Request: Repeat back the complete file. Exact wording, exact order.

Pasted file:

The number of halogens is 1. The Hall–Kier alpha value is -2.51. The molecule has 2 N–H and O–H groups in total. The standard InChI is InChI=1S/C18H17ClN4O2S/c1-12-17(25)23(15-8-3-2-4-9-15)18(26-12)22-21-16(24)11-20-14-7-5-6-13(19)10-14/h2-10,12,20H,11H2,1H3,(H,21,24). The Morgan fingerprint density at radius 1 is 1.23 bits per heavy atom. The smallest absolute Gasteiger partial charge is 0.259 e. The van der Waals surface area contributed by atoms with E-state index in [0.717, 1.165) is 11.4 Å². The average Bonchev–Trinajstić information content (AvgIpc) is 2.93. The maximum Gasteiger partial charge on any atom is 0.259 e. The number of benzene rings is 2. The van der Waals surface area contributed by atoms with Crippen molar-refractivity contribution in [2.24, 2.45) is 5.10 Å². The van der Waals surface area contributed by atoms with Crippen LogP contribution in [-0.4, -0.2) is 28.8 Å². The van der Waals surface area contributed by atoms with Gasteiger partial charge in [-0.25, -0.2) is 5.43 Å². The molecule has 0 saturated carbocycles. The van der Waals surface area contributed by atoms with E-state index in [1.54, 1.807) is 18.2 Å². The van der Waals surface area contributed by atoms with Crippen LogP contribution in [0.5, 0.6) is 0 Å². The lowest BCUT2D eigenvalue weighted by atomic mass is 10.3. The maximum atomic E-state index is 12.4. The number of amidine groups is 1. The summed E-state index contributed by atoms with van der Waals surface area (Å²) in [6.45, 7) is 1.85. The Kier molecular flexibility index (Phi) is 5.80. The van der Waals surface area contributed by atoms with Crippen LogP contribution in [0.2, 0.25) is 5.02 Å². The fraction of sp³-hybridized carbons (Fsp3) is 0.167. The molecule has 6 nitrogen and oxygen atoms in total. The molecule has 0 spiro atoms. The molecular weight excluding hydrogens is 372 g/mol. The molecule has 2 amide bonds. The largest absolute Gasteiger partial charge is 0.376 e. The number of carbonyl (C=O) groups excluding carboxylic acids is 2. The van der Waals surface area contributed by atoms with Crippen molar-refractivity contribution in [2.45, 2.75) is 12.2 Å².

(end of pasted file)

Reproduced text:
The number of halogens is 1. The Hall–Kier alpha value is -2.51. The molecule has 2 N–H and O–H groups in total. The standard InChI is InChI=1S/C18H17ClN4O2S/c1-12-17(25)23(15-8-3-2-4-9-15)18(26-12)22-21-16(24)11-20-14-7-5-6-13(19)10-14/h2-10,12,20H,11H2,1H3,(H,21,24). The Morgan fingerprint density at radius 1 is 1.23 bits per heavy atom. The smallest absolute Gasteiger partial charge is 0.259 e. The van der Waals surface area contributed by atoms with E-state index in [0.717, 1.165) is 11.4 Å². The average Bonchev–Trinajstić information content (AvgIpc) is 2.93. The maximum Gasteiger partial charge on any atom is 0.259 e. The number of benzene rings is 2. The van der Waals surface area contributed by atoms with Crippen molar-refractivity contribution in [2.24, 2.45) is 5.10 Å². The van der Waals surface area contributed by atoms with Crippen LogP contribution in [-0.4, -0.2) is 28.8 Å². The van der Waals surface area contributed by atoms with Gasteiger partial charge in [-0.25, -0.2) is 5.43 Å². The molecule has 0 saturated carbocycles. The van der Waals surface area contributed by atoms with E-state index in [1.54, 1.807) is 18.2 Å². The van der Waals surface area contributed by atoms with Crippen LogP contribution in [0.5, 0.6) is 0 Å². The lowest BCUT2D eigenvalue weighted by atomic mass is 10.3. The maximum atomic E-state index is 12.4. The number of amidine groups is 1. The summed E-state index contributed by atoms with van der Waals surface area (Å²) in [6.45, 7) is 1.85. The Kier molecular flexibility index (Phi) is 5.80. The van der Waals surface area contributed by atoms with Crippen LogP contribution in [0.2, 0.25) is 5.02 Å². The fraction of sp³-hybridized carbons (Fsp3) is 0.167. The molecule has 6 nitrogen and oxygen atoms in total. The molecule has 0 spiro atoms. The molecular weight excluding hydrogens is 372 g/mol. The molecule has 2 amide bonds. The largest absolute Gasteiger partial charge is 0.376 e. The number of carbonyl (C=O) groups excluding carboxylic acids is 2. The van der Waals surface area contributed by atoms with Crippen molar-refractivity contribution in [2.45, 2.75) is 12.2 Å².